Saturday, 1 September 2012

Sexy Sells

 A long time ago, I saw this before-and-after photo of 9 ordinary-looking ladies of various shapes and sizes.  With hair extensions, push-up bras, form-fitting dresses, tweezing, make-up and a flattering photo-shoot; they all ended-up looking like Miss America contestants.

If we were selling sensible shoes, one should look and dress comfortable.  If we’re selling hunting and fishing gear; one should be dressed in the latest water-proof, breathable, tear-resistant, quick-dry clothing.  If you’re selling luxury fashion accessories, you need to reflect the heights of fashion to the best of your budget.  Engagement and wedding rings are almost a necessity, but we need to promote a lifetime of jewellery purchases.  Our job is to encourage people to aspire to a well-rounded jewellery wardrobe for all occasions; especially for dress.

Don’t get me wrong.  I don’t want my daughter to aspire to look like an anorexic supermodel, and become obsessed with her body-image like so many teens do.  What I am talking about is dressing and making yourself up as if you were going to an event where you would wear amazing jewellery and feel great doing it.  I call it looking “sexy”, but call it what you will.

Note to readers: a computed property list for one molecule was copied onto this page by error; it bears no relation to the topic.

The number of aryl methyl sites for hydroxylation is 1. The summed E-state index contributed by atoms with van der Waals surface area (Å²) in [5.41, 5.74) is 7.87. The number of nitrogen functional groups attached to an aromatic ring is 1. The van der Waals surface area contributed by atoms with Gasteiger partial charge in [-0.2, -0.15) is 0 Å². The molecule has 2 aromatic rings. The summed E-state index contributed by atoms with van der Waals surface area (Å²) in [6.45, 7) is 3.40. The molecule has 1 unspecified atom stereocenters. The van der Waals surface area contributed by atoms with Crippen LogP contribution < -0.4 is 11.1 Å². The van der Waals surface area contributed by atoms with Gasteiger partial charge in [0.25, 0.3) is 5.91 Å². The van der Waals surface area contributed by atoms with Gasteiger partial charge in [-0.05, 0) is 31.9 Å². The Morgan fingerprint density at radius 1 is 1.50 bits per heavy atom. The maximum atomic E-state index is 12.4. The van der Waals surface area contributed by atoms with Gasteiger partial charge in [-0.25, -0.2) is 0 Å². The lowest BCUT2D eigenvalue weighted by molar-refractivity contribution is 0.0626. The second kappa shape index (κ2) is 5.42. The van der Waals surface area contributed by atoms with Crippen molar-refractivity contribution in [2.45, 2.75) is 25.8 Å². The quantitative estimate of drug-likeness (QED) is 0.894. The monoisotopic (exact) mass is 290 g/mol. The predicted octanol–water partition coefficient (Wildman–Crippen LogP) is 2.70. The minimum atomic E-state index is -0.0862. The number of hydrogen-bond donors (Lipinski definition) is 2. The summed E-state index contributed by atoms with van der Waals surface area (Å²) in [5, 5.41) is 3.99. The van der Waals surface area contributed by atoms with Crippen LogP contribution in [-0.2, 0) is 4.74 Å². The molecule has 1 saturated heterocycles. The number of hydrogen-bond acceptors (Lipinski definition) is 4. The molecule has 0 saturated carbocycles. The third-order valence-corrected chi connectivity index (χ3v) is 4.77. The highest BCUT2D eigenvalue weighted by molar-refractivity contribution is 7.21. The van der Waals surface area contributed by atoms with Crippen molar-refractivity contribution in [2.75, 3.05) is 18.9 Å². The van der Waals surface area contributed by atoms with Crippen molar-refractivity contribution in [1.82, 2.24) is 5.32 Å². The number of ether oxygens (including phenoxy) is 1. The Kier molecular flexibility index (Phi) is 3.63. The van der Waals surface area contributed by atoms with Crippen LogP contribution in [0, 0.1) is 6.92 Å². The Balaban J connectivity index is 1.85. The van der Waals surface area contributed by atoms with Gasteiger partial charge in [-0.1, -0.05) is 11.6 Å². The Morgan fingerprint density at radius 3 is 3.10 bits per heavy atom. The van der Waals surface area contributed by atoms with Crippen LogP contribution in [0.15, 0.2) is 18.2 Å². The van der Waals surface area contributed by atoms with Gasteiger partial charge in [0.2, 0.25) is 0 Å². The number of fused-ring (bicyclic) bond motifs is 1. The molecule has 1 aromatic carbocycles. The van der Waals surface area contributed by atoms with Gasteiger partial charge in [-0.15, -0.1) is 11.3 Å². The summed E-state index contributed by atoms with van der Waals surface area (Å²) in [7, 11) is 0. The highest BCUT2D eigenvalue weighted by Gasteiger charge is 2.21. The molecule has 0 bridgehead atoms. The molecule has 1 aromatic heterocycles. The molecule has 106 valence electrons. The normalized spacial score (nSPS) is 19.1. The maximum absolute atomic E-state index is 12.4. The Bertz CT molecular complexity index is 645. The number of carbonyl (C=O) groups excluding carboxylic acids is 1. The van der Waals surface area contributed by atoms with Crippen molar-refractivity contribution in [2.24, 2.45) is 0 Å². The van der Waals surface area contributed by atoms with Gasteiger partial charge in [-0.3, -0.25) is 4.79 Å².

It’s what’s inside that counts.  When you feel that you look amazing, guess what?  What’s inside you is colored with confidence.  When you truly feel confident, your mind allows you to approach people with your most positive and attractive attitude. 

If you ever watch those horribly sadistic hosts on What Not to Wear, they start-out cutting their victims down, but at some point in the show two important things happen.  First, the candidate reveals some personal struggle that has led to their attention-seeking, negligent or attention-repelling fashion choices.  Secondly, after learning how to embrace a new style, appropriate to their body and their personality, they end-up brimming with a newfound confidence.  With it, they are invigorated to get back into the dating scene, or go after the career they’ve been longing for, or increase their enjoyment in social circumstances.

So, what’s the dress-code in a jewellery store?  Ball-gowns and up-dos?  Three piece Saville-row tailored suits?  I’d suggest, as your personal budget allows, to dress to the every-day business attire of the top 10% of your clients.  If they wear suits, you wear suits.  If they have manicured nails, so should you.  His suits may be Brioni and yours Tip-Top.  Her manicure could be at the most exclusive spa in town and yours by your own hand. 

You’ve heard it before haven’t you?  The client says, “where would I wear something fancy like that?”  If they’re standing in a beautiful jewellery store among staff who could put that fancy piece of jewellery on and head straight for the local theatre or best restaurant in town, you’ll suffer that comment much less.

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